be either natural or unnatural, then the camera may be moved towards or away from the proposed set, or the lens setting may be changed,
until a proper relation is secured. Then, with the camera and its lenses held in the adjusted position, the construction of the set may constantly be checked against the photograph so that the size and shape of its contained objects may conform exactly to the like parts of the background as viewed through the photograph. In this way the background effect may be exactl-yduplicated in the non-actinic set with a minimum of effortby comparison rather than by calculation. During this comparison the set must, of course, be actinically illuminated. That, however, constitutes no real obstacle for the comparison can either be made before the set is treated with a substance which will not reflect light to which the photographic emulsion is sensitive-or it may be viewed in one light which the objects will reflect, and then be photographed (at a later time) in a light which they do not reflect to the camera.
After the preparation of the set in the manner above described, the photograph of the background is withdrawn from film gate 24, the shutter 55 for the eye-piece 21 is closed, and new strips of film 38 and 39 are placed in the film gates 25 and 26 respectively, of the camerawhich is assumed to be properly located in front of the non-actinic set. The actor is then directed through his movements and passes through the gate in the fence and up the path, mounts the steps, etc. In so doing the films 38 and 39 are simultaneously exposed to whatever light is reflected from his person, the gate 29 and other actinically illuminated objects and not interrupted by the intervening non-actinic background objects. Specifically, as he enters the gate 29, all of the light reflected from his body and the gate will aifect the two films in question, but as he passes through and behind the non-actinic fence, the palings thereof will cut off the light from parts of his body, and thus leave corresponding parts of the film entirely unaffected.
When the action has been completed, the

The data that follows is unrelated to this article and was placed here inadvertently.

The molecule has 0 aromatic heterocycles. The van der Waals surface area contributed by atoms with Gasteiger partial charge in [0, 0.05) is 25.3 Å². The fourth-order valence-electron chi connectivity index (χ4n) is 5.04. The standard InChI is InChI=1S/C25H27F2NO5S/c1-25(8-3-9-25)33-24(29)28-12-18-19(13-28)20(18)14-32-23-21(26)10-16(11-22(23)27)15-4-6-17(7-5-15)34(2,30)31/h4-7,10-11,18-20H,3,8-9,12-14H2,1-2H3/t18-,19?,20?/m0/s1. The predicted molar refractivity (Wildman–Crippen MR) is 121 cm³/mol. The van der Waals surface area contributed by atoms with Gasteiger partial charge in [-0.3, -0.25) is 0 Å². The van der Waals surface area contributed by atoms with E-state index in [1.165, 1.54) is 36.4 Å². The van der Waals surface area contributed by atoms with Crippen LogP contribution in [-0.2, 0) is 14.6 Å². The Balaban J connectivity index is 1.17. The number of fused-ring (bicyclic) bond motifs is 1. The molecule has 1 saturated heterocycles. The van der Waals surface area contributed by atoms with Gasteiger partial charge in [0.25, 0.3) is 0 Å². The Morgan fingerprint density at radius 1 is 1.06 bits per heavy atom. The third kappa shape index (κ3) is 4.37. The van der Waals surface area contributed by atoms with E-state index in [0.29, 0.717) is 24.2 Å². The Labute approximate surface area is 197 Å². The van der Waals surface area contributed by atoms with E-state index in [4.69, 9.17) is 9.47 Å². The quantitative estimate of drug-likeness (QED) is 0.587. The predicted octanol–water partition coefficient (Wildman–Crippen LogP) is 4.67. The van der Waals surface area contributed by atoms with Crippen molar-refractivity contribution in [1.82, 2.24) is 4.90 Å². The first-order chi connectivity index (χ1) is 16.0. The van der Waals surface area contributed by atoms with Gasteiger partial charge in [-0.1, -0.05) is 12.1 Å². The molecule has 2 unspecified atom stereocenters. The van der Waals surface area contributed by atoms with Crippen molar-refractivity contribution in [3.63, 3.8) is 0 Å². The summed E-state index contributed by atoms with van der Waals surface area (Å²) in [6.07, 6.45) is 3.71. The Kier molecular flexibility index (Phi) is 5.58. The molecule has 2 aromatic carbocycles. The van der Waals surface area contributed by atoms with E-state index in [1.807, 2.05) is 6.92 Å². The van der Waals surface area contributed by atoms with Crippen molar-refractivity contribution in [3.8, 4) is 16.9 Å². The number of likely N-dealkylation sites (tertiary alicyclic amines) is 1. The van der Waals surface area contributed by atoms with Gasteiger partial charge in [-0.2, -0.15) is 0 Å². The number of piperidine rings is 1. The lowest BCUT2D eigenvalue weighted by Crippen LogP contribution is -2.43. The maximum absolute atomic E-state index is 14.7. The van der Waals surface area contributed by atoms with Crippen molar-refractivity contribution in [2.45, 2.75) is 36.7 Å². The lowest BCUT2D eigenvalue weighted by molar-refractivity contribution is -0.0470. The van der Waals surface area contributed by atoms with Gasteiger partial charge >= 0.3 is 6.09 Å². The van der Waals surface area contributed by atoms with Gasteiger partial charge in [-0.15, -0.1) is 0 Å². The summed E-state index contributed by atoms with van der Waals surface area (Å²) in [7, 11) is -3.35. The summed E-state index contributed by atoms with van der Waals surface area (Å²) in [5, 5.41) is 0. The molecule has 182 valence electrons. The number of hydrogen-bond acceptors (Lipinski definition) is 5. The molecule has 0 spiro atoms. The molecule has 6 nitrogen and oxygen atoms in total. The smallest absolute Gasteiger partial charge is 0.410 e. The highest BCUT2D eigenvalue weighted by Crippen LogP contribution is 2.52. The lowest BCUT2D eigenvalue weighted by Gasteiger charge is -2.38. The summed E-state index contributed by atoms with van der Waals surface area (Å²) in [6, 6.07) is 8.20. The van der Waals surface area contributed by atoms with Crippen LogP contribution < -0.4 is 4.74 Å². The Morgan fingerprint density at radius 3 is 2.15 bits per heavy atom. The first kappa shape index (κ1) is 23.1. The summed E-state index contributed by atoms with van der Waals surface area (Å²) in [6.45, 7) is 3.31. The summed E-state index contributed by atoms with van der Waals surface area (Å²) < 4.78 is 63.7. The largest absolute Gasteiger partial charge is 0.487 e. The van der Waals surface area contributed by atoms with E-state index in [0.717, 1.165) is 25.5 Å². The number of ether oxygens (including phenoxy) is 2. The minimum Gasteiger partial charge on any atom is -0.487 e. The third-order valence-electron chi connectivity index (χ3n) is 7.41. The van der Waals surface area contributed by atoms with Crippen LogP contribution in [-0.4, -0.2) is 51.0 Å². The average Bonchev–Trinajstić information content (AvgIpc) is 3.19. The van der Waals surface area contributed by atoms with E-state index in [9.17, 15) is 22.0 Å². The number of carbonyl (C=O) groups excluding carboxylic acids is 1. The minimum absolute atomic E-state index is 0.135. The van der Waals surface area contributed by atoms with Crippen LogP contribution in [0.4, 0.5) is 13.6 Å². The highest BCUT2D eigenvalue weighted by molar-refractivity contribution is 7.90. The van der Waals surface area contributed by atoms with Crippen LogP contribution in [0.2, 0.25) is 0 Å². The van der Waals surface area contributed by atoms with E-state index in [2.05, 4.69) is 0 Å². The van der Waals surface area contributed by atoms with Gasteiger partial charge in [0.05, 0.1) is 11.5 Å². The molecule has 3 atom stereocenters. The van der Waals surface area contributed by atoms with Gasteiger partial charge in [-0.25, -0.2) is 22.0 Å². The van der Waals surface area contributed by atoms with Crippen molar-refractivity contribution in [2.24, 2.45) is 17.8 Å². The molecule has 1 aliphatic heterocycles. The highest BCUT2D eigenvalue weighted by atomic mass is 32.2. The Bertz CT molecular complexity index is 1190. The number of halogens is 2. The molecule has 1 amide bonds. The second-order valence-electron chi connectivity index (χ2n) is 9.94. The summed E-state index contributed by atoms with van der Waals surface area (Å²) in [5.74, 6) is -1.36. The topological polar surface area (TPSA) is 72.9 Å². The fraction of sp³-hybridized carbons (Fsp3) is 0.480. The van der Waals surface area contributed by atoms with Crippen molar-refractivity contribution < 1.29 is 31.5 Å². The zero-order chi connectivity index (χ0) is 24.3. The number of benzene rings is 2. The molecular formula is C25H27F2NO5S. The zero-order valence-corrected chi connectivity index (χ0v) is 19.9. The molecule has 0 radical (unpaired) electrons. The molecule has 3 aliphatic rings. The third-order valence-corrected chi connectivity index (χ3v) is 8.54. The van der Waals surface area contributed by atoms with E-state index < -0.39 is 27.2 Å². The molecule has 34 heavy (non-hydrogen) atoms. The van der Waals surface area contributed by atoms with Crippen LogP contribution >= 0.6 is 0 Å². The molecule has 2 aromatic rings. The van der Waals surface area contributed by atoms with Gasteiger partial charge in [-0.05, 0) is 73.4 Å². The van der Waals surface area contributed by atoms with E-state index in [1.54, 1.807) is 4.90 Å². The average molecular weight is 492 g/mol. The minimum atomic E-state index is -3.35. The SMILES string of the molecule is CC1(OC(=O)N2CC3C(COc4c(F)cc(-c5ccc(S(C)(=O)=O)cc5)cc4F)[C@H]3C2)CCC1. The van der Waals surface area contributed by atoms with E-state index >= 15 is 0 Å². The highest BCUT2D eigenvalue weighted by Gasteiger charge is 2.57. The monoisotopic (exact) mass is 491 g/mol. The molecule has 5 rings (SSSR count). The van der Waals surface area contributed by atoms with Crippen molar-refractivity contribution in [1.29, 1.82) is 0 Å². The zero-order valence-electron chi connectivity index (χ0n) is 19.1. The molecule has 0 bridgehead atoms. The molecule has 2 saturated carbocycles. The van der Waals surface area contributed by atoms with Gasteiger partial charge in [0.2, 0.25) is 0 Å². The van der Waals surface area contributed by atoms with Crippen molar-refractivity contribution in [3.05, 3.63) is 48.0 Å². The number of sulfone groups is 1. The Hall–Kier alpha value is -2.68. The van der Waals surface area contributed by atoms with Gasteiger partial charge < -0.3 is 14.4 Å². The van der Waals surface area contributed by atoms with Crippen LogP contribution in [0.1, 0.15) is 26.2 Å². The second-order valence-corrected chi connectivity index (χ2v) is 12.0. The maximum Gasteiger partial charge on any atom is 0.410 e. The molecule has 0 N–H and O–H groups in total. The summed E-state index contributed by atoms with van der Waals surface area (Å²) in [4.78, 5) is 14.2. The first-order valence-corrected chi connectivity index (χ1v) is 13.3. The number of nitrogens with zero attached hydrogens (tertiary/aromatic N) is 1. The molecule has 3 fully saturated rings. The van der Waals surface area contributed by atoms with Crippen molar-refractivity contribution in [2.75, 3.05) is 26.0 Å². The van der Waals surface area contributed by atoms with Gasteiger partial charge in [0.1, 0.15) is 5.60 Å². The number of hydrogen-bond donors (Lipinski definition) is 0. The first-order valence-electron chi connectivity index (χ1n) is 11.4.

shutters 54 and 56, respectively, are closed, and the film 39 is rewound without removing it from the camera. The'other film 38 is withdrawn and developed to such extent that the image thereon becomes completely opaque, that is to say, nothing more than a mere silhouette of the'actor against a clear background. This may be achieved in one of several ways, to wit, the film 38 may have been photographically faster than that indicated at 39, the light splitting device 21 may have been designed to pass more light through the path 23 than through path 22, a color separation process may be used, or it may be achieved by a simple chemical treatment, such as intensification, of the film in question. Any shrinkage or swelling in the film due to the development process or chemical treatment which causes a difference in size between films 38 and 39 must be corrected at this stage by a treatment of either or both films. In any event, as has been said, the parts of the film which were exposed become substantially opaque, and the unexposed parts are perfectly clear.
One particular frame of this developed film will then appear substantially as shown in Fig. 4. There it may be noted that the actor at the time of exposure was passing behind the fence, and accordingly those parts of his legs which So much for the preparation of the action parts of the picture. The next step involves the insertion or superpositioning of these action scenes in their proper places against the desired background. This is one of the most important steps in the entire method. Accuracy of location is an essential point in the production of a satisfactory composite picture and it may be attained or lost here. In this step the camera of Fig, 1, still containing undeveloped film 39, is set up in front of the actual background scene in exactly the same position and with precisely the same lens setting that was used when taking the photograph of that scene for comparison purposes. It has been found advisable to have these factors noted on a slate which is photo graphed on the strip of film which contains the photograph used for comparison purposes. As a further check on position it is also advisable to recheck these factors by replacing the comparison film in film gate 24 and examining the background scene through its own photograph. This photograph is then removed and the developed masking film 38 is then inserted in the film gate 24, with the frame in film gate 24 corresponding with the frame in film gate 26, and by viewing it through the eye-piece 2'! and light path 23 against the aerial image of the background, the observer can get an actual view of the composite scene which he is trying to produce, i. e.. he can see a real image of the background with silhouettes of the foreground action inserted therein.v